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Soar: A Case for Daring to Dream Your Dreams and Pursuing Them

Vicki Hinze, My Kitchen Table

Written by Vicki Hinze

On January 15, 2016


Now and then, we all awaken in “a mood.”  It might be due to outside facts, like what we’ve been exposed to or had pounded into our heads from TV programs or movies or books.  From conversations we’ve had or even just overheard.  Some trigger is pulled in our vicinity and we become aware; and aware, we think. We remember, we relive, we speculate.  And this review impacts our mood and our attitude.

How much of an impact this review has on us depends on the path of our thoughts.  If we went down a dark road, the impact is going to be oppressive and dark. But if we went down a lighted path, or forcibly forced ourselves off the dark road and onto “what’s right” for us instead of dwelling on “what’s wrong” for us, then that impact is going to have a much more positive effect–and a more constructive one.

This morning, I awakened buoyant.  I opened my eyes celebrating.  Not anything in particular, just being alive. I feel enormously grateful for the big and little things–for everything.  I’m alive and well, my family is well, and I’m working (and the characters aren’t driving me nuts in the current writing project, so I’m not losing it, trying to figure out what they’re up to, which is always a plus).  Life is good.

By the time I made it to the kitchen for that first cup of coffee, I had a bounce in my step, and by the time I’d consumed that first cup of coffee, I was thinking…

Isn’t it odd.  When you’re chasing a dream, so often you chase it alone. Whether that dream is about a lifelong goal, or a task on your daily to-do list.  It’s yours, and everyone else is so busy with their own pursuits, they don’t really notice yours.  They’re not being fair-weather friends. They’re just focused on their own stuff.

I thought back to the early days in writing. Day after day, struggling to learn and figure things out. To get a grip on how the book business worked, how to relate to an agent, other writers, editors and other industry professionals, and how they were are all in pursuit, too. And while most don’t work in the isolation that a writer does, they do spend a lot of time walking their paths alone.

Then you attain. Something fantastic happens and suddenly a lot of people are eager to share in your success.  They’re not all just latching on, hoping to feed off it. Okay, some are. But the majority of people are not. They’ve just become aware and are celebrating with you.  Your success in attaining captured their attention.  But that isn’t what holds it. That you did attain proves one can attain, and that feeds the hunger in them for attaining what they are pursuing. That’s what holds their attention and puts you in demand.  You see, it’s only a little bit about you.  It’s a whole lot about them–and your path to achievement becoming their roadmap to achievement.  They want it, too.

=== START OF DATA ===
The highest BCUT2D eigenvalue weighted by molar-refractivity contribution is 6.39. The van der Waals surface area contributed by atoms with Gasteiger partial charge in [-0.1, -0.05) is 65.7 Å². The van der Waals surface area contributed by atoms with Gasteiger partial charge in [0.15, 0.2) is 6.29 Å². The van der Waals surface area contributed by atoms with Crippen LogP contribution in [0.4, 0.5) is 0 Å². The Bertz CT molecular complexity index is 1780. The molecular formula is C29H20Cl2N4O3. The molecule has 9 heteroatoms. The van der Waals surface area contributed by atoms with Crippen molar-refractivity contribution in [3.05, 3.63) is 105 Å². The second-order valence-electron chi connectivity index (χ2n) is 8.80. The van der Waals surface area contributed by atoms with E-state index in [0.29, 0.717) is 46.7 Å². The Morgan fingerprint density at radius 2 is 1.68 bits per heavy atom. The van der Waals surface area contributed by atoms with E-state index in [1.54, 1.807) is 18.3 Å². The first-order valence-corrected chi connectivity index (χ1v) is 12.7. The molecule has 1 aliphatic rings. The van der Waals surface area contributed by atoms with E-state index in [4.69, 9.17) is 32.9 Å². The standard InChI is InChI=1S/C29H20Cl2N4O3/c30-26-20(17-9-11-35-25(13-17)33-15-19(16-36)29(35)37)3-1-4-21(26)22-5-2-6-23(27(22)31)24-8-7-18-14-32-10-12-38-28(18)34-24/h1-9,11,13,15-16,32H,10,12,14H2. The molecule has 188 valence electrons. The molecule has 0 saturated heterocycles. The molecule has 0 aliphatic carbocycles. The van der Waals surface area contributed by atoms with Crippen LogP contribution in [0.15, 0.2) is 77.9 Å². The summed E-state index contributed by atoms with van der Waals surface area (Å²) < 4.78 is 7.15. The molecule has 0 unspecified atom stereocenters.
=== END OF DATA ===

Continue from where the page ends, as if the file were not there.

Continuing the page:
After the second cup of coffee, I wasn’t as buoyant… I was more buoyant. Isn’t it wonderful that we can be happy for others and at the same time carry the hope to learn from them?  To gain an insight that will help us do what they’ve done?  I love that. I love that we are all both student and teacher. That everything is layered. Good for you, good for me, good for others.

I’m now well into my third cup of coffee and I feel content. That’s a shocker because there are a couple of real challenges on my to-do list to be tackled today. But it shouldn’t be.  There was a lesson in all that been on my mind this morning.  An important one.

Alone or with others, when you attain a goal, you soar.  Without or without anyone else. It seems fitting, doesn’t it?  Because you go through all these struggles and efforts, all the sacrifices and errors in your pursuit, largely alone. Alone, when you’d give your eye teeth for an encouraging word from anyone but must live without it. There’s a sweet circle in struggling and celebrating alone, too.

And I realize the significant lesson is in being content whether you’re alone or in a crowd. Whether you are in pursuit or celebrating attaining something you’ve pursued. It’s the contentment in the struggle I find most fascinating, but I do know this is a key to awakening grateful for nothing in particular and for everything, including your life.

I just wanted to share that with you. Course, you got my usual long-winded version. The uptake short version:  If you want it, go for it.  Alone or with someone else, just go for it–and be content the whole way. (That is a choice and you get to make it.)

Or I could just say this…









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